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Mesa Musings: Cotton Santa's history comes to light

December 19, 2011|By Jim Carnett
(Courtesy Jim Carnett )

Santa Claus celebrates his 60th birthday in our household this holiday season.

I speak not of Father Christmas, who's more like 400 years old and dates back to 17th century Britain, or St. Nick, who was birthed in New York some time in the 19th century.

I'm talking about a little 6-inch-tall, cotton-ball Santa who joined my family in December 1951. He's been perched atop the loftiest branches of our Christmas tree — next to the angel — every year since.

That's 61 Christmases this year.

My mother and father hosted him on their tree for decades. Now my eldest daughter, Jenn, proudly carries on the tradition. My brother and sister, our seven children and our seven (to date) grandchildren have all paid homage to cotton-ball Santa over the years.

Little Santa was a party favor I collected at a Christmas party in Miss Collins' second-grade class at Corona del Mar Elementary School in '51. To be sure, the story of his introduction into our family has been substantially embellished over the decades in the fog of holiday exuberance. In fact, the story wasn't finally fully vetted until Christmas last.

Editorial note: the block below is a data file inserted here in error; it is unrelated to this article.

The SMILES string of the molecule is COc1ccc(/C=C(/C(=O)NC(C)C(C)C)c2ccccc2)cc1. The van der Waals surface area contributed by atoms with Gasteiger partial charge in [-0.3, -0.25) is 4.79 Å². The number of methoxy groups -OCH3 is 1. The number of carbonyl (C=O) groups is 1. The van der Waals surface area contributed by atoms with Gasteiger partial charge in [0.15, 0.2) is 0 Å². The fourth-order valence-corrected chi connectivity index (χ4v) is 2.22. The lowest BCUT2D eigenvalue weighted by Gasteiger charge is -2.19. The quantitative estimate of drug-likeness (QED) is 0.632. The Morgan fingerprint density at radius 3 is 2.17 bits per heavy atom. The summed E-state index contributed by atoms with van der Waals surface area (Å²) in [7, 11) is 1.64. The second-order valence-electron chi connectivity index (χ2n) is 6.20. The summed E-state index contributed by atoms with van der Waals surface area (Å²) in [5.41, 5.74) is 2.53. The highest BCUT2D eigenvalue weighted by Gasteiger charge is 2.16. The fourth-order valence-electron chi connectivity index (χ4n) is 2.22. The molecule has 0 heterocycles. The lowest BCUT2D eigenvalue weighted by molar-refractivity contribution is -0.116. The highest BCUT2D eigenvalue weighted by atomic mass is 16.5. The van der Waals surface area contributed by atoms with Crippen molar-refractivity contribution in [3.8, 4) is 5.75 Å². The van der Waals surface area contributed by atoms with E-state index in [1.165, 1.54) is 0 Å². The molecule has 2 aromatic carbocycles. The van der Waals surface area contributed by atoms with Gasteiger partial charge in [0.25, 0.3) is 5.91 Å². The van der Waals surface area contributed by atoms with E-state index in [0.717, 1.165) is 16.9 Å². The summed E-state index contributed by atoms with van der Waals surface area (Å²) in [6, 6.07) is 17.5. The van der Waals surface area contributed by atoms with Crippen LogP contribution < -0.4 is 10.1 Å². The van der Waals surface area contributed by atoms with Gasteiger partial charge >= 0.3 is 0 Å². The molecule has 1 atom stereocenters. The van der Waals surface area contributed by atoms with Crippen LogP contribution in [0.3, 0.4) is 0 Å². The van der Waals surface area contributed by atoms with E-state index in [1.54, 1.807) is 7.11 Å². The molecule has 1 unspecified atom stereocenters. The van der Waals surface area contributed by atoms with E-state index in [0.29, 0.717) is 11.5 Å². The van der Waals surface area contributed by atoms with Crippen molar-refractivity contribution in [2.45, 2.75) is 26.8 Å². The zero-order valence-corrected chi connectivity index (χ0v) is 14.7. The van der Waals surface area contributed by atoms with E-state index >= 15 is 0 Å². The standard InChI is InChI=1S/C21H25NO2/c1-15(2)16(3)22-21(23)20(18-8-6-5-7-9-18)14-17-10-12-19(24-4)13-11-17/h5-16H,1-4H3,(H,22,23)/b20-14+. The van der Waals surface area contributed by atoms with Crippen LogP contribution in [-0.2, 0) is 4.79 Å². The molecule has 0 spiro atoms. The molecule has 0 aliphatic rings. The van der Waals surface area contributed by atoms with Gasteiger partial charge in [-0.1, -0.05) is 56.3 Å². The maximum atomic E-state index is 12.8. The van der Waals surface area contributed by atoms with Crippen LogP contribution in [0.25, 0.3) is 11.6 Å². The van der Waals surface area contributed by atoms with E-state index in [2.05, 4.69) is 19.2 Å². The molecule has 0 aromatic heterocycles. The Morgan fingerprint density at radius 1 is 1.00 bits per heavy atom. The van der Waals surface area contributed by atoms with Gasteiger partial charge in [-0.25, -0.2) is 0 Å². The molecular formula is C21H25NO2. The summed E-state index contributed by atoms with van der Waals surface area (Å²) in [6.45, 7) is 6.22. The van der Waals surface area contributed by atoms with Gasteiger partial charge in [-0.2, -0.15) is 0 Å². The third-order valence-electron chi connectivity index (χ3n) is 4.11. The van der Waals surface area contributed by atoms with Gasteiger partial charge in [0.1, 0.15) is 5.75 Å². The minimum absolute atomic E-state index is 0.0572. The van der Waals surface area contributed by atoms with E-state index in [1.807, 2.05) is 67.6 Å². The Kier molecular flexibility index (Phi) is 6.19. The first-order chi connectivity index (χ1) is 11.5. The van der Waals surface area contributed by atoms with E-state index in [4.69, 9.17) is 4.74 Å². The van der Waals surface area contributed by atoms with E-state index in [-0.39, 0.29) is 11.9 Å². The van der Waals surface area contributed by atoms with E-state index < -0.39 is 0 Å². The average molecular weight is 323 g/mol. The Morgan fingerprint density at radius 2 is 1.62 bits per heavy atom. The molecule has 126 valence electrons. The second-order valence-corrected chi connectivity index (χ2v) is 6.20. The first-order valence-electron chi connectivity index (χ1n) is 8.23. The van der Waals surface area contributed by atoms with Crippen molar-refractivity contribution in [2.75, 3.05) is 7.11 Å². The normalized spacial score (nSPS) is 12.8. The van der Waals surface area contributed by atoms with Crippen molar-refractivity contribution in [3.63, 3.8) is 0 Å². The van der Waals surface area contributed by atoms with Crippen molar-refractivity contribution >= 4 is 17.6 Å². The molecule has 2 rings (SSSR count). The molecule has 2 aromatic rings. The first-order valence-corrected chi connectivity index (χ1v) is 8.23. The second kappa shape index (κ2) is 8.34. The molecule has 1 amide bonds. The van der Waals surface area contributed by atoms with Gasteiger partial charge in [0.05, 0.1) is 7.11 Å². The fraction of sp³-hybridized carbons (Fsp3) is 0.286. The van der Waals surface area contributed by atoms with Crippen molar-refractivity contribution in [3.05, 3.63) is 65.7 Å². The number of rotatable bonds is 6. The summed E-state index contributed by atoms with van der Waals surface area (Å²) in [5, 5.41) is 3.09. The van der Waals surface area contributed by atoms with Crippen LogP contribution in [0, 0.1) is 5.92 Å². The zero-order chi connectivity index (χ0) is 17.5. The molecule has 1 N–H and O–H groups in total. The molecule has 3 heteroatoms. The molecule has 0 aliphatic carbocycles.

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I was 6 when I proudly brought Santa home. Though I thought I was clear in conveying to my parents that Santa had been a party favor, that, apparently, was not the case. They chose to believe that cotton-ball Santa was my handiwork.

Au contraire.

Last year, my 87-year-old mother sat down her 4-year-old great-granddaughter to relate to her the cotton-ball Santa tale. I was forced to intervene.

"No, Mom, I didn't make Santa," I protested during the poignant retelling of the family narrative. "He was a party favor."

My words were followed by stunned silence.

"You mean you didn't make him?" Her tone revealed deep distress. "You didn't create him with your own little hands?"

My mother, quite obviously, was having difficulty accepting my shocking admission.

"Then why have we kept him on the tree all these years?"

Her rebuke was painful.

"Mom, I've never claimed to be his creator," I said defensively. "I guess I never paid attention to the fact that you thought otherwise."

"Your dear departed father thought all these years that you made our Santa. He was so proud."

"Mom, we keep Santa on our tree because he's a family heirloom and a link with our past."

I tried desperately to salvage the season.

Thankfully, she soon brightened. It was Christmas!

I attended CdM Elementary from 1949-52, until our family moved from Newport Beach to Costa Mesa.

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